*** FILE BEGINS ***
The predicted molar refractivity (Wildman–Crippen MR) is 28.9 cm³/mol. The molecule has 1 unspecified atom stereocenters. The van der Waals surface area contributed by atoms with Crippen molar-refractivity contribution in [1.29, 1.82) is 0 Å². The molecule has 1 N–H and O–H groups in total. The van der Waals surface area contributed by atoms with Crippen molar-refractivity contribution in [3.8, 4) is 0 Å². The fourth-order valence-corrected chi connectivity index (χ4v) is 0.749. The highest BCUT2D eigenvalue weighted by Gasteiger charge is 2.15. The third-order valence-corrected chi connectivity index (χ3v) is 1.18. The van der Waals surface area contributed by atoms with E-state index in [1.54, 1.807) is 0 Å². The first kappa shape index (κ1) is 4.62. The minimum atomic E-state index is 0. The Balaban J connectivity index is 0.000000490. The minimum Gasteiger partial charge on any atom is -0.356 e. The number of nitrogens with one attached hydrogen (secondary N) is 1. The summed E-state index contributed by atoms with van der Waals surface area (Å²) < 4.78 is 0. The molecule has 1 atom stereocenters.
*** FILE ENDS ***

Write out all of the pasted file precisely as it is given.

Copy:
The predicted molar refractivity (Wildman–Crippen MR) is 28.9 cm³/mol. The molecule has 1 unspecified atom stereocenters. The van der Waals surface area contributed by atoms with Crippen molar-refractivity contribution in [1.29, 1.82) is 0 Å². The molecule has 1 N–H and O–H groups in total. The van der Waals surface area contributed by atoms with Crippen molar-refractivity contribution in [3.8, 4) is 0 Å². The fourth-order valence-corrected chi connectivity index (χ4v) is 0.749. The highest BCUT2D eigenvalue weighted by Gasteiger charge is 2.15. The third-order valence-corrected chi connectivity index (χ3v) is 1.18. The van der Waals surface area contributed by atoms with E-state index in [1.54, 1.807) is 0 Å². The first kappa shape index (κ1) is 4.62. The minimum atomic E-state index is 0. The Balaban J connectivity index is 0.000000490. The minimum Gasteiger partial charge on any atom is -0.356 e. The number of nitrogens with one attached hydrogen (secondary N) is 1. The summed E-state index contributed by atoms with van der Waals surface area (Å²) < 4.78 is 0. The molecule has 1 atom stereocenters.